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Conveyor belt systems have a natural life cycle. Over time, wear and tear will contribute to the belt deteriorating. Depending on how well you maintain your belting solution will determine the length in which your belt remains at a ‘performance’ standard.
The average life cycle of a conveyor belt is between two to twelve years, based on your maintenance. Naturally, we wish to have our conveyor systems last as long as possible; this ensures optimum efficiency and return on investment from your conveyor solution.
To achieve a longstanding conveyor system, there are conveyor belt maintenance requirements that you must undertake to ensure your belt lasts as long as possible.
Before installation, a conveyor belt must be squared to ensure stress payloads are even throughout the belt. In the biscuit manufacturing trade, cotton conveyor belting is used. There is less of a requirement for squaring based on weight loads as the transferring of dough pieces through a conveyor system is relatively light loading.
The recommended squaring method for belting ends is the ‘centreline’ method. The centreline method requires measuring across the belt width on both belts ends at multiple points evenly spaced between each before marking the centre of each point. Finally, a chalk piece is used to draw the centreline from which the square cutting can be executed.
If this is not executed correctly, stress loads will be uneven, which can damage the conveyor belt and, ultimately, reduce the life-cycle of the belt while also ‘failing’ on multiple occasions.
A conveyor belt must be squared correctly to ensure that stress loads are equally distributed throughout. Unequally distributed loads will stress the belt unevenly, resulting in a reduced lifespan and an increased risk of downtime due to technical failures.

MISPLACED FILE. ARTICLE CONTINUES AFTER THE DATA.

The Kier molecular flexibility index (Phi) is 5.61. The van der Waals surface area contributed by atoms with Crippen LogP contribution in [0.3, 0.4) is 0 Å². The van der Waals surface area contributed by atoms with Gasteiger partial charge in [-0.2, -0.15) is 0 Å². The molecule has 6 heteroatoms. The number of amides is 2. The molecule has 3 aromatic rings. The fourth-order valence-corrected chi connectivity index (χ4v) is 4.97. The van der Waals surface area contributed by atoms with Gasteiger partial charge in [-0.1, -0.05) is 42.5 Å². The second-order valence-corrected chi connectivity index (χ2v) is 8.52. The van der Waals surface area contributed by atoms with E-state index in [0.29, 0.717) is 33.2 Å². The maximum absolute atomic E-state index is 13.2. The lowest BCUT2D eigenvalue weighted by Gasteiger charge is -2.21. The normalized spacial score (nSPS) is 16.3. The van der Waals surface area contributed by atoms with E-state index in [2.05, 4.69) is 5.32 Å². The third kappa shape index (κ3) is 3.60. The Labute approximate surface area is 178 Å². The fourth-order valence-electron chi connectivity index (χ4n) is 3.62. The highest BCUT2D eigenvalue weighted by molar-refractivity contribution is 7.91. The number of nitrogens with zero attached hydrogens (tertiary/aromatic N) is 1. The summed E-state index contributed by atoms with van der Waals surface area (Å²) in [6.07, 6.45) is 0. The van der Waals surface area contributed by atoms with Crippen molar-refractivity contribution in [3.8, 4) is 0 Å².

Once the belt has been squared, it must be placed with the correct tension to avoid slippage. Having the correct conveyor belt alignment is key. The belting must be centred to avoid any potential problems that could cause further issues with the belt installation.
Naturally, a belt will have a little left-to-right sway. However, the belt tracking must be adjusted to accommodate a sway bias to one side and balance the belt tracking out again.
This will contribute to the belt running smoothly and without noise. Should the belting not run smoothly or silently, you should review the conveyor tracking immediately.
You should also ensure the belt sits on the support system to avoid what is referred to as the ‘push effect’. This ensures the return path is at an optimal level.
Finally, you must ensure the drive and support rollers are set correctly. Otherwise, the belt will not run straight and will roll.
You achieve this by ensuring that your conveyor belt supplier installs the belt system drive, idle and support roller to fit the requirements of the conveyor belt. By taking this responsibility on yourself, you risk losing the straight run of your belting, which causes a shorter belt lifespan over time.
As briefly discussed, you must consider a few things during the installation stage of the conveyor system to ensure that the belt is tracking correctly. Failure to execute these procedures will result in incorrect conveyor tracking and require further guidance on conveyor tracks to correct the system.
To ensure you’re tracking is correct, you should measure the belt tension – this will usually show a 1% elongation. To measure belt elongation, mark the edges of your belt and tension the take-up adjustment until the marks you have made on the edges align with your required belt tension.